For Olubunmi Mia Olufemi, inclusivity is not just an important concept, it’s a crucial and integral part of every project, meeting, and decision as a children’s programming producer at WGBH. As a producer for Molly of Denali, the first nationally-distributed children’s television series to star an Indigenous lead, Mia uses her voice to not only keep the production schedule and budget on track, but also to ensure that the right people and experiences are included and considered in every aspect of creating the show.
“Being the only person in the room who looks like me is not a new experience,” shares Mia. “Being the only person in the room who looks like me and has a voice in how a project is run, is.”
Mia and her team work with a team of Alaska Native advisors to inform how they approach character design, backgrounds, script, plot, and more. Though these conversations surrounding race, ethnicity, gender, and culture can be challenging at times, Mia and the WGBH team know that the time and money put in is worth it to ensure that the project is authentic and the teams are inclusive. And this is something that Mia carries with her in every project she is a part of. “I know I have to throw myself into each project head, shoulders, feet, and all, otherwise I won’t have the passion, belief, and love I need to advocate for it, work hard for it, sacrifice for it, and proudly promote it,” says Mia. “And a huge part of building a project to believe in is not being afraid to get in there and do the work.”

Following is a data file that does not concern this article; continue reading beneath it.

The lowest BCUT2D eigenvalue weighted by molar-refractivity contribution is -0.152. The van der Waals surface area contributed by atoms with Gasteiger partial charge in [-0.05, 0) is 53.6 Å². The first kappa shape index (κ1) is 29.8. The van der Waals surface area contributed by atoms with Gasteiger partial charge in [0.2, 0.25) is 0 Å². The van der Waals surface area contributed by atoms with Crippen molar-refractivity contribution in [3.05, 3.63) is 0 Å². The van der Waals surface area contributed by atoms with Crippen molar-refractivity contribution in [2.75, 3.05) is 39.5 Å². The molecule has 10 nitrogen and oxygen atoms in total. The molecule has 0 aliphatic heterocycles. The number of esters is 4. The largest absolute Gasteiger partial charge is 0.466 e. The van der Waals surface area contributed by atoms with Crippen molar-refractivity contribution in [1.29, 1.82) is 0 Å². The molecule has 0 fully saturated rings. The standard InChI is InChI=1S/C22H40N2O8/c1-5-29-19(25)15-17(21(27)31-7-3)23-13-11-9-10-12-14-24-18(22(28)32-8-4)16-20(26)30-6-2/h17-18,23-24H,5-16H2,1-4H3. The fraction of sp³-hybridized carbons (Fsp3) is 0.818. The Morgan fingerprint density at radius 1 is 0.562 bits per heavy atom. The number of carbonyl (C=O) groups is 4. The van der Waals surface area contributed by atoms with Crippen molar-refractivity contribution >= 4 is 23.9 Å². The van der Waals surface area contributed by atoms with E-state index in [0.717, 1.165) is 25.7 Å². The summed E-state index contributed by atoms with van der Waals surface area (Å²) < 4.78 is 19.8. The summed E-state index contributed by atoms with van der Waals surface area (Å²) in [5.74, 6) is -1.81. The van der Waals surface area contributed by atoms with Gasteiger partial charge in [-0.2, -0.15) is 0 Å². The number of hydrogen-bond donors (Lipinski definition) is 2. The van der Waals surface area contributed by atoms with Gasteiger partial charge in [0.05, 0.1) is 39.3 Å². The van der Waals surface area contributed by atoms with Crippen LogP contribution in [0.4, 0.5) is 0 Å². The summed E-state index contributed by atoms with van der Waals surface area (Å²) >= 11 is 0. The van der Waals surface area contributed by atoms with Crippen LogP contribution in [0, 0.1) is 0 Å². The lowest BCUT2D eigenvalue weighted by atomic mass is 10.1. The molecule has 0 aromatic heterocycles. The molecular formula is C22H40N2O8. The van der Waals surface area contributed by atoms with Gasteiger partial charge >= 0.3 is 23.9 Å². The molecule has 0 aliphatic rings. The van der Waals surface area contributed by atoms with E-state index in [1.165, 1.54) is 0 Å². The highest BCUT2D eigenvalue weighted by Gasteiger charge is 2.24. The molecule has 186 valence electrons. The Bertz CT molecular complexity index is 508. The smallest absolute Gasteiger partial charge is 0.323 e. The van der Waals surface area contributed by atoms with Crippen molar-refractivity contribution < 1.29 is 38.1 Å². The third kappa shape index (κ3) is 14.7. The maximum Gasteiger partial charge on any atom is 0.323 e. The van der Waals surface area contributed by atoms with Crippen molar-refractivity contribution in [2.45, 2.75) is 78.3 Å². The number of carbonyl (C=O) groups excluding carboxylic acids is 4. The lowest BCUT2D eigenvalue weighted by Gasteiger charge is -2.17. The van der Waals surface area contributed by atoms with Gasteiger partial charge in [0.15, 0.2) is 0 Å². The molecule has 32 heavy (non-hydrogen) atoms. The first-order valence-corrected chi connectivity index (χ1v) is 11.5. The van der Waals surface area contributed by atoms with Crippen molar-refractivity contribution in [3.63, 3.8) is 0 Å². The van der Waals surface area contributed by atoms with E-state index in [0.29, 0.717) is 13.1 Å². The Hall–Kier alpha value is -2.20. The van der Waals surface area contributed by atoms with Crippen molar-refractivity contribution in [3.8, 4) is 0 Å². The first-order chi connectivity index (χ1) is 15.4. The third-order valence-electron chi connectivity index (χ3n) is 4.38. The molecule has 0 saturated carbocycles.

This FableFriday, we spoke to Mia about her personal and professional journey, how the Molly of Denali team keeps in mind the real experiences of Alaska Natives when creating the show, and how companies and organizations can navigate conversations about representation and inclusivity.
You worked in consulting for six years before entering the children’s media industry. What initially attracted you to the industry, and what made you stay for another six years since then?
I’ve always loved children’s media, books in particular. My parents read to me every night when I was little until I could “read” my favorites to myself from memory. Later, I read books to my brother, and devoured the boxes of books my aunt, who worked at Scholastic at the time, would send me. Growing up, I took a book everywhere I went: parties, concerts, games, you name it. After college, I knew I wanted to become a young adult fiction editor, so that I could help bring wonderful stories to other kids who liked to bury themselves in books like I did.
I went to Emerson for my master’s after two years of working in consulting to get my degree in publishing, literature, and writing. A mentor, Gary Hill, offered me a job, and then kept me flush with part-time work when I eventually made my way back to Boston to work an editorial job for a medically inclined publishing resource.
About a year into that, I was itching to get back into a creative field. I was mostly looking for editorial jobs, but by chance, I saw WGBH was hiring a production assistant for Arthur. I had no production experience, but my younger brother and I had grown up on the show and loved it. And I had all the other skills a PA might need (I was detail-oriented, organized, able to juggle multiple tasks, and I was a decent writer), so I took a leap and applied. When I checked back in with Carol Greenwald (Executive Producer of Arthur, Curious George, etc.) about the status of my application, she told me they had hired someone else with more experience. BUT, she liked me and would offer me a part-time gig three days a week if I wanted to take it. I did.